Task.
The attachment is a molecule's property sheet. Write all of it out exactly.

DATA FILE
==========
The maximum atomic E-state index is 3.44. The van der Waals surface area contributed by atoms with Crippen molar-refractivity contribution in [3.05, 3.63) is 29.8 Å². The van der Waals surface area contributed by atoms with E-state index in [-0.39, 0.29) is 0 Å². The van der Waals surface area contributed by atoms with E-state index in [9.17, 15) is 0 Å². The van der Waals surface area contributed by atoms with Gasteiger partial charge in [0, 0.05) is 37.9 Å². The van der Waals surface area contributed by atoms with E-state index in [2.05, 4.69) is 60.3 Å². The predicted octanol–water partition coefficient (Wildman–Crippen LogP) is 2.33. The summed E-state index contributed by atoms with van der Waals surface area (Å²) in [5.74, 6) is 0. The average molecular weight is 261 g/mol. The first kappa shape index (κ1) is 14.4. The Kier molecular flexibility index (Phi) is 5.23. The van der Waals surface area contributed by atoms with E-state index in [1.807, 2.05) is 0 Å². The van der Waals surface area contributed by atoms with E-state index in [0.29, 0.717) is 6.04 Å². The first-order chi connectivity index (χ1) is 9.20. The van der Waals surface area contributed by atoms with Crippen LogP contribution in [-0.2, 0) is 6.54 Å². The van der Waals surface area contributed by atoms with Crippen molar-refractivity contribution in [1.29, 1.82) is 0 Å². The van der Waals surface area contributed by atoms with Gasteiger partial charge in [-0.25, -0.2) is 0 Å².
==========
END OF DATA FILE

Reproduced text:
The maximum atomic E-state index is 3.44. The van der Waals surface area contributed by atoms with Crippen molar-refractivity contribution in [3.05, 3.63) is 29.8 Å². The van der Waals surface area contributed by atoms with E-state index in [-0.39, 0.29) is 0 Å². The van der Waals surface area contributed by atoms with E-state index in [9.17, 15) is 0 Å². The van der Waals surface area contributed by atoms with Gasteiger partial charge in [0, 0.05) is 37.9 Å². The van der Waals surface area contributed by atoms with E-state index in [2.05, 4.69) is 60.3 Å². The predicted octanol–water partition coefficient (Wildman–Crippen LogP) is 2.33. The summed E-state index contributed by atoms with van der Waals surface area (Å²) in [5.74, 6) is 0. The average molecular weight is 261 g/mol. The first kappa shape index (κ1) is 14.4. The Kier molecular flexibility index (Phi) is 5.23. The van der Waals surface area contributed by atoms with E-state index in [1.807, 2.05) is 0 Å². The van der Waals surface area contributed by atoms with E-state index in [0.29, 0.717) is 6.04 Å². The first-order chi connectivity index (χ1) is 9.20. The van der Waals surface area contributed by atoms with Crippen LogP contribution in [-0.2, 0) is 6.54 Å². The van der Waals surface area contributed by atoms with Crippen molar-refractivity contribution in [1.29, 1.82) is 0 Å². The van der Waals surface area contributed by atoms with Gasteiger partial charge in [-0.25, -0.2) is 0 Å².